The Rolex Oyster Perpetual Submariner has a mystique all its own. Since 1953, regardless of its reference number, the Submariner has commanded the attention of both professionals and poseurs. I cannot afford one. Fortunately, there are many solid homages to this classic divers’ watch. I started hunting for an affordable replication, which I found in the Seiko 5 Sports SNZF17, or, informally, the Sea Urchin.
There were a few requisites to my search. The budget would be less than $200.00. While I would not actually be diving with the watch, I wanted it to be a decent quality timepiece with some water resistance. Since I am drawn to the look of the Rolex, the new watch had to have a black dial, coin-edged bezel with the proper silver digits on a black background, and a rugged bracelet.
In trolling Internet sellers, I saw the Seiko Sea Urchin and immediately knew it was a contender. My luck with Seiko’s has always been good. The Seiko chronograph bought for me for my college graduation has run without issue for three decades. I still wear my late father’s Seiko dress watch, one I had given him 18 years ago. The Seiko 5 SNZH57 Fathoms, which I previously reviewed, has been an excellent watch.
When I ordered the Sea Urchin, I went for the SNZF17J1–the J1 denoting its build in Japan as opposed to Malaysia. It may not have really made a difference, since my SNZH57 is Malaysian and it has been a good companion, but the “J” did add a few dollars to the price. The Sea Urchin’s total with shipping: $171.00.
When the Sea Urchin crawled out of its box, I was immediately thrilled. Its appearance was strikingly close to the Sub, without being a direct copycat. In proportion, numbers and indices, case and bracelet design, and fit and finish, it pleased the latent license-to-kill in me.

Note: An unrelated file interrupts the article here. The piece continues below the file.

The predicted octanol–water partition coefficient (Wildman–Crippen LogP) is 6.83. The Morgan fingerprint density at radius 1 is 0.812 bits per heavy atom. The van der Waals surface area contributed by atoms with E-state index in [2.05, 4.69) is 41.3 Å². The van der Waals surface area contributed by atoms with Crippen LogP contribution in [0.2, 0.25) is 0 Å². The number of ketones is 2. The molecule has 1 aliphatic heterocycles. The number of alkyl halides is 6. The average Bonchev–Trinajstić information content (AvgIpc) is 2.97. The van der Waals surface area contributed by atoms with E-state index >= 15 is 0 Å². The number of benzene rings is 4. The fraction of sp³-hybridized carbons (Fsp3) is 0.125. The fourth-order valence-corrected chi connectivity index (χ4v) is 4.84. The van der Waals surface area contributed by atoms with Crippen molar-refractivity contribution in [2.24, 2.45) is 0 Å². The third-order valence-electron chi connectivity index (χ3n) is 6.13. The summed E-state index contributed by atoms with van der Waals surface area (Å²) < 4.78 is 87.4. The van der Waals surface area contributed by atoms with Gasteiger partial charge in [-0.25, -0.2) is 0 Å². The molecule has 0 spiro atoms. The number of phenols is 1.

I removed three links from the bracelet, set the day/date and time, and then tried on the Sea Urchin. At 41mm in case diameter, it had a nice heft without being too chunky. The sound of the Seiko movement’s self-winding rotor was the sole noise emitted when I shook my wrist. Nice. The bezel rotated to port with confident clicks that centered on the marks. The Hardlex crystal shone.
My Sea Urchin went to work with me the very next day. I could not stop staring at it. It wears much more expensively than it costs. I thrust it out at a colleague sporting his Rolex Submariner. After examining the Sea Urchin, he judged it worthy, saying he could consider buying one as a daily driver. He already owns a Seiko Orange Monster.
These are specs for the SNZF17 from Seiko:
Calibre: 7S36 (23 Jewels)
Crystal: Hardlex crystal
Water resistance: 100m
Bracelet width: 22mm
Stainless steel case and bracelet
See through case back
Highly luminous hour markers and hands
Case: 45mm with crown (41mm without crown)
Made in Japan
One caveat here is that the crown does not screw down, thus the Urchin’s water resistance is, as far as I am concerned, suggested to be 100 meters. My watch will suffer no more than splashes or an occasional dunk of 1 meter–at most.
If you are a movement snob, be aware that Seiko’s 7S36 is non-hacking and non-stem-winding. These mechanical traits do not bother me for this type of moderate-use timepiece. My Seiko Fathoms watch contains the same automatic movement and its inclusion is not a detractor.
Seiko’s Sea Urchin has large spear-shaped hands, not the thinner Mercedes hands found in the Rolex. The pointy triangular hands on the Sea Urchin make it easy for me to read the time, especially in low light as they are coated with a pleasingly aggressive lume.
The Seiko 5 Sports SNZF17 Sea Urchin is a terrific-looking product that would fit right in with Ray Ban Aviators, an Al Mar Eagle, and a Glock 43. You may not be an intelligence operative, but this watch will make you “identify” as one.